Dublin Port of Call
Dublin © Denis Moynihan
Dublin's fascinating history, going back to the Viking Age and the Norman invasion of the 12th century, draws millions of visitors each year. A cosmopolitan city of nearly two million people, Dublin is the cultural heart of Ireland and has been home to some of the United Kingdom's greatest writers, including James Joyce, Oscar Wilde, Jonathan Swift, and WB Yeats.
A lively and festive city, Dublin's buzzing Temple Bar District, bustling street markets, and vibrant music and theatre scene ensure there is always something to see and do in Dublin, including tours of the famous Jameson Distillery and Guinness Brewery.
The most popular travel destination in Ireland, many visitors to the famed emerald isle have discovered the delights of a cruise to Dublin and exploring popular attractions like Trinity College and Dublin Castle with the port as their base.
Cruise ships in Dublin dock at Maritime House in North Wall Quay. The dock is in an industrial area of Dublin, with limited shopping and sightseeing opportunities within walking distance.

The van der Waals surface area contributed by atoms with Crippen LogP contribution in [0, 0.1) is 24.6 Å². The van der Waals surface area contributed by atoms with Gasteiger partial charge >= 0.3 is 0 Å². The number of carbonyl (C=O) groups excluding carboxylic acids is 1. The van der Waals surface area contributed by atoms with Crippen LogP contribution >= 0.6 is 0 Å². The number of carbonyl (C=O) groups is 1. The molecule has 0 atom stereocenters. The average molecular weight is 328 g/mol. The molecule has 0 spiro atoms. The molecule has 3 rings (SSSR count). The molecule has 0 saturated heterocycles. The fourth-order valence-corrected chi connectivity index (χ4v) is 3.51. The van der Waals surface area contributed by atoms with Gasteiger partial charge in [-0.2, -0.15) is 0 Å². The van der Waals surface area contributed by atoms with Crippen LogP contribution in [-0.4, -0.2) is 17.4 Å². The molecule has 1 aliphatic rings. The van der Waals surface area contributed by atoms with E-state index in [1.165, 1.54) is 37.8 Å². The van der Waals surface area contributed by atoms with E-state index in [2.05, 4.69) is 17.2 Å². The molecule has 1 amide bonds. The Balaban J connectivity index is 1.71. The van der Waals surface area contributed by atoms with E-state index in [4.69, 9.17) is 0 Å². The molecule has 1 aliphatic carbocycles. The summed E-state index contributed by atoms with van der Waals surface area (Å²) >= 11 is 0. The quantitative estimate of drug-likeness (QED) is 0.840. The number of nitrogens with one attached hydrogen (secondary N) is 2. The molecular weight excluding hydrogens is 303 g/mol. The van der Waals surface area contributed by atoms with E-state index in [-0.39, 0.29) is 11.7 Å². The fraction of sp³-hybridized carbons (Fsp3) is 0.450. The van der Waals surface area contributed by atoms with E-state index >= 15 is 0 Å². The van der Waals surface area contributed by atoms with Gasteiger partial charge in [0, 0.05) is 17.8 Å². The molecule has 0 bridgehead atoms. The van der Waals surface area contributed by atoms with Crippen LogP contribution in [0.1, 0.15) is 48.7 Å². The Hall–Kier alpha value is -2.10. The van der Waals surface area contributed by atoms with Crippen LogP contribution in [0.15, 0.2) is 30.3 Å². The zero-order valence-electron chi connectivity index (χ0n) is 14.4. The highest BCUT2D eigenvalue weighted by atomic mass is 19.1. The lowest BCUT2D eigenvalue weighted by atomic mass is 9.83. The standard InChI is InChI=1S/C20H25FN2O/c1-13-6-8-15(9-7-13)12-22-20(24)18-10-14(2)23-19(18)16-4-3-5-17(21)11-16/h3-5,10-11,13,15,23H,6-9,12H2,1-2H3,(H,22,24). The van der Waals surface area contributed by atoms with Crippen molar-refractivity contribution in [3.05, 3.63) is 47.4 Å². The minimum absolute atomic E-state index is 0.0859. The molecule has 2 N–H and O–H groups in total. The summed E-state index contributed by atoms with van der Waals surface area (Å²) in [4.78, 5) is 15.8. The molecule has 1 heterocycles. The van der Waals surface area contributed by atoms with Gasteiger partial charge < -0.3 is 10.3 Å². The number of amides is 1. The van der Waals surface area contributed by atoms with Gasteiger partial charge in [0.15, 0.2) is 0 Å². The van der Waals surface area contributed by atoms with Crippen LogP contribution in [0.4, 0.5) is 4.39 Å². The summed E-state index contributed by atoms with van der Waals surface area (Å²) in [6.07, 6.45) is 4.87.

The easiest way to get into Dublin from the port is by taxi, which will cost less than €10. Once in town, the bus services and LUAS light rail make it easy to get around in Dublin, connecting most of the popular attractions.
Dublin is a city full of history, and many of its most popular attractions, including Dublin Castle, Christ Church Cathedral, Old Parliament House, Trinity College and St Patrick's Cathedral have their own multi-century stories. Historical Walking Tours of Dublin are conducted daily, and are both interesting and informative, going back to the Viking Age. If you only have a few hours in the city, taking one of these tours is a great way to get a sense of the place.
Gallagher's Boxty House - A friendly restaurant with traditional Irish food
Honest to Goodness - Great brunches and vegetarian food in a bustling bakery
The Pig's Ear - elegant and intimate Irish restaurant
Boxty (potato pancake), or Dublin Bay Prawns
The best shopping in Dublin is concentrated in a few areas. Grafton Street has a good selection of higher-end merchandise, and you'll find more affordable souvenirs in the funky Temple Bar District. The House of Ireland shop in Nassau Street also offers traditional souvenirs like Irish linen, woollen hats, and shamrock-emblazoned everything.
Hand-knit woollen items
Take a tour of the Guinness Storehouse
Have a picnic in Phoenix Park
Visit Dublin Castle
Trace your Irish roots in the National Library of Ireland
Get wet on a Viking Splash Tour of Dublin
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